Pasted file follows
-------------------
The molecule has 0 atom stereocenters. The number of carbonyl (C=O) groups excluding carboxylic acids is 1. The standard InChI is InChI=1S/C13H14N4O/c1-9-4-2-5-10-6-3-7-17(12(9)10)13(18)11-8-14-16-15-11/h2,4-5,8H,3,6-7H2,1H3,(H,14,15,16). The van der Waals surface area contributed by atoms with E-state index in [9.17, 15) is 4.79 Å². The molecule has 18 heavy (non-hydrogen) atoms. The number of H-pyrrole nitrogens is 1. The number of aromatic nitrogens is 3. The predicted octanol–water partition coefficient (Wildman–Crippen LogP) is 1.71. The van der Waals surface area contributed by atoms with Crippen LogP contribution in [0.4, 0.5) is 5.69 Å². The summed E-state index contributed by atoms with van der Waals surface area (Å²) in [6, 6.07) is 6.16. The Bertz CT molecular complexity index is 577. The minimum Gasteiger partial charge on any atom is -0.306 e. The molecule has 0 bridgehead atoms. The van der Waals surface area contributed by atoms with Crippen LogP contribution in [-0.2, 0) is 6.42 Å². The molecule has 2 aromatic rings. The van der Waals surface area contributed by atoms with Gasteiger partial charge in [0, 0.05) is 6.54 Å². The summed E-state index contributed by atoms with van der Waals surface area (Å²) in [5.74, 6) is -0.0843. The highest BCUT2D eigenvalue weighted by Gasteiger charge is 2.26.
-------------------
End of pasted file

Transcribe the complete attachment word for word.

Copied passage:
The molecule has 0 atom stereocenters. The number of carbonyl (C=O) groups excluding carboxylic acids is 1. The standard InChI is InChI=1S/C13H14N4O/c1-9-4-2-5-10-6-3-7-17(12(9)10)13(18)11-8-14-16-15-11/h2,4-5,8H,3,6-7H2,1H3,(H,14,15,16). The van der Waals surface area contributed by atoms with E-state index in [9.17, 15) is 4.79 Å². The molecule has 18 heavy (non-hydrogen) atoms. The number of H-pyrrole nitrogens is 1. The number of aromatic nitrogens is 3. The predicted octanol–water partition coefficient (Wildman–Crippen LogP) is 1.71. The van der Waals surface area contributed by atoms with Crippen LogP contribution in [0.4, 0.5) is 5.69 Å². The summed E-state index contributed by atoms with van der Waals surface area (Å²) in [6, 6.07) is 6.16. The Bertz CT molecular complexity index is 577. The minimum Gasteiger partial charge on any atom is -0.306 e. The molecule has 0 bridgehead atoms. The van der Waals surface area contributed by atoms with Crippen LogP contribution in [-0.2, 0) is 6.42 Å². The molecule has 2 aromatic rings. The van der Waals surface area contributed by atoms with Gasteiger partial charge in [0, 0.05) is 6.54 Å². The summed E-state index contributed by atoms with van der Waals surface area (Å²) in [5.74, 6) is -0.0843. The highest BCUT2D eigenvalue weighted by Gasteiger charge is 2.26.